3 |x|_|x|_|x|   |_|x|x|x|_| 3 |x|x|Q|x|x|   |_|x|x|x|_| 3 |x|_|x|_|x|
2 |_|_|_|_|_|   |_|_|x|_|_| 2 |_|x|x|x|_|   |_|_|x|_|_| 2 |_|_|_|_|_|
1 |_|_|x|_|_|   |_|_|_|_|_| 1 |x|_|x|_|x|   |_|_|_|_|_| 1 |_|_|x|_|_|
A  a b c d e  B  a b c d e  C  a b c d e  D  a b c d e  E  a b c d e 

Knight

The knight makes a normal knight's move within any plane, as shown in Figure 5, and can pass through other pieces. Another way to visualize the movement of the knight is that its movement begins with a two-cell orthogonal vector in any of the six directions (left, right, forward, backward, up, or down) and then bends at a right angle in any of four directions.

Figure 5. The knight's move. The knight always stays within one of the three possible two-dimensional planes when moving. In this diagram, moves within the C layer are marked '+', moves within the 3 face are marked 'x', and moves within the c slice are marked '*'.

   _ _ _ _ _     _ _ _ _ _     _ _ _ _ _     _ _ _ _ _      _ _ _ _ _ 
5 |_|_|_|_|_|   |_|_|*|_|_| 5 |_|+|_|+|_|   |_|_|*|_|_|  5 |_|_|_|_|_|
4 |_|_|*|_|_|   |_|_|_|_|_| 4 |+|_|_|_|+|   |_|_|_|_|_|  4 |_|_|*|_|_|
3 |_|x|_|x|_|   |x|_|_|_|x| 3 |_|_|N|_|_|   |x|_|_|_|x|  3 |_|x|_|x|_|
2 |_|_|*|_|_|   |_|_|_|_|_| 2 |+|_|_|_|+|   |_|_|_|_|_|  2 |_|_|*|_|_|
1 |_|_|_|_|_|   |_|_|*|_|_| 1 |_|+|_|+|_|   |_|_|*|_|_|  1 |_|_|_|_|_|
A  a b c d e  B  a b c d e  C  a b c d e  D  a b c d e   E  a b c d e 

Pawn

The pawn moves one cell either vertically or horizontally, always proceeding toward the enemy's "home row" (the row on which the enemy king begins the game). The pawn captures by moving toward the enemy's home row diagonally. The diagonal move can be either in a horizontal or a vertical plane; this gives the pawn, except when it's at the edge of the board, two possible non-capturing moves and five possible cells where it can capture, as shown in Figure 6. Pawns are promoted to any piece (except a king) on reaching the enemy's home row.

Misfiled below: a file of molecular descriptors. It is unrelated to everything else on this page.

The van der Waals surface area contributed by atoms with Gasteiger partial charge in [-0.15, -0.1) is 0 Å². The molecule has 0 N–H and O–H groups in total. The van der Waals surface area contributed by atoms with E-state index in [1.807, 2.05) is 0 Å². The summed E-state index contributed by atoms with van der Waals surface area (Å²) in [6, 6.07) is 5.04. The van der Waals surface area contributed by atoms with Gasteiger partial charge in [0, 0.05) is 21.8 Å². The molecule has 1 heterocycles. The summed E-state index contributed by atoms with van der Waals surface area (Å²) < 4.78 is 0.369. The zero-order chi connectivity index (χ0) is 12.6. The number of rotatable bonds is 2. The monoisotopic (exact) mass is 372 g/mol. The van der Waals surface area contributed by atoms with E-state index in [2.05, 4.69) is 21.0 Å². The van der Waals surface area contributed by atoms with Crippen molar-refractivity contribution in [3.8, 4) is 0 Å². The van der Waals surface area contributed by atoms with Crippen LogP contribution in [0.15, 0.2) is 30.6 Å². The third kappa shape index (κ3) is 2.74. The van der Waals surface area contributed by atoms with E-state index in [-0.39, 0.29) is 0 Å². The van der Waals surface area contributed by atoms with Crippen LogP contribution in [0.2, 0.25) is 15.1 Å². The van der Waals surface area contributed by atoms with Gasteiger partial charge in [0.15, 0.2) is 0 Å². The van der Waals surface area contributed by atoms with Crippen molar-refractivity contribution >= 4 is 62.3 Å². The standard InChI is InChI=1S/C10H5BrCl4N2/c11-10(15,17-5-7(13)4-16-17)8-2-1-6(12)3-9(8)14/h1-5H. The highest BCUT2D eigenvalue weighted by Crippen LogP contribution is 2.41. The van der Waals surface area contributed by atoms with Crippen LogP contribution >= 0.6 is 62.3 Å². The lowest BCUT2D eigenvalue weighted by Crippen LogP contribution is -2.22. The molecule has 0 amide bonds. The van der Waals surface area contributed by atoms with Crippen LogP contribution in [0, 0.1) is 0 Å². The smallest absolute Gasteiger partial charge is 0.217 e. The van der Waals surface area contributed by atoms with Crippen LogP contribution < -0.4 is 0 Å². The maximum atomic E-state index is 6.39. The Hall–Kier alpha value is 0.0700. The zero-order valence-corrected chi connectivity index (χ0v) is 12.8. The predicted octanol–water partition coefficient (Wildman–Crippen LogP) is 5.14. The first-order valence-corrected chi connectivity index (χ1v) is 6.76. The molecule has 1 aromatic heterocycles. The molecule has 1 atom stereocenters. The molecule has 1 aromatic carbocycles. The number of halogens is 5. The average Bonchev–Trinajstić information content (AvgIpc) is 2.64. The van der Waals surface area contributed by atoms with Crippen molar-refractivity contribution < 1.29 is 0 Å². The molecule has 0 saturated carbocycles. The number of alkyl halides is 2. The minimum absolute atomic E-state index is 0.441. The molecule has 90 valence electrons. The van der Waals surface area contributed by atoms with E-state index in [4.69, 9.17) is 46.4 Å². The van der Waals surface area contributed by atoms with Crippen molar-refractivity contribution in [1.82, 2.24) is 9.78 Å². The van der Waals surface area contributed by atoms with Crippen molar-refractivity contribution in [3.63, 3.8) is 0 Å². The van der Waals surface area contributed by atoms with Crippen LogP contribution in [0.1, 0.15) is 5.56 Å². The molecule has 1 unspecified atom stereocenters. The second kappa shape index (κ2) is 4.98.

The pawns that begin the game on the A or E layer can make an initial double move; those that begin on the D and B layers can't. (The reason for the double standard is to prevent any pawns from reaching the C3 row on their first move.) The initial two-cell move can be horizontal, vertical, or in an L-shaped trajectory. For the A pawns, this L-shaped double move would take them from the A4 row to the B3 row. The L-shaped vector can be conceived of as passing through either of the intermediate cells (for instance, from Aa4 to Ba3 by way of either Aa3 or Ba4). The L-shaped move is blocked only if both of the intermediate cells are occupied. Capturing en passant can take place immediately after an initial double move. If it's an L-shaped move, and if both intermediate cells are vacant, leaving it ambiguous which of them the pawn passed through, the pawn can be captured en passant on either of the intermediate cells.

Figure 6. The white pawn shown here, which is advancing toward the A5 row, can make capturing moves to the cells marked 'x' and non-capturing moves to the cells marked '+'.

   _ _ _ _ _     _ _ _ _ _     _ _ _ _ _     _ _ _ _ _     _ _ _ _ _  
5 |_|_|_|_|_| 5 |_|_|_|_|_| 5 |_|_|_|_|_| 5 |_|_|_|_|_| 5 |_|_|_|_|_| 
4 |_|_|_|_|_| 4 |_|x|_|_|_| 4 |x|+|x|_|_| 4 |_|_|_|_|_| 4 |_|_|_|_|_| 
3 |_|_|_|_|_| 3 |x|+|x|_|_| 3 |_|P|_|_|_| 3 |_|_|_|_|_| 3 |_|_|_|_|_| 
2 |_|_|_|_|_| 2 |_|_|_|_|_| 2 |_|_|_|_|_| 2 |_|_|_|_|_| 2 |_|_|_|_|_| 
1 |_|_|_|_|_| 1 |_|_|_|_|_| 1 |_|_|_|_|_| 1 |_|_|_|_|_| 1 |_|_|_|_|_| 
A  a b c d e  B  a b c d e  C  a b c d e  D  a b c d e  E  a b c d e  

King

The king can move or capture to an adjacent cell in any of the six orthogonal directions. In addition, it can capture (but not make a non-capturing move) by moving exactly one cell along a 3D diagonal, as shown in Figure 7. The king can't make 2D diagonal moves. Note that the king can approach and threaten any enemy piece except a guard or the enemy king.

Figure 7. The black king, on Bd4, can move or capture on any of the cells marked '+'. It can also capture, but not make non-capturing moves, to any of the cells marked 'x'.
   _ _ _ _ _     _ _ _ _ _     _ _ _ _ _     _ _ _ _ _     _ _ _ _ _ 
5 |_|_|x|_|x|   |_|_|_|+|_| 5 |_|_|x|_|x|   |_|_|_|_|_| 5 |_|_|_|_|_|
4 |_|_|_|+|_|   |_|_|+|k|+| 4 |_|_|_|+|_|   |_|_|_|_|_| 4 |_|_|_|_|_|
3 |_|_|x|_|x|   |_|_|_|+|_| 3 |_|_|x|_|x|   |_|_|_|_|_| 3 |_|_|_|_|_|
2 |_|_|_|_|_|   |_|_|_|_|_| 2 |_|_|_|_|_|   |_|_|_|_|_| 2 |_|_|_|_|_|
1 |_|_|_|_|_|   |_|_|_|_|_| 1 |_|_|_|_|_|   |_|_|_|_|_| 1 |_|_|_|_|_|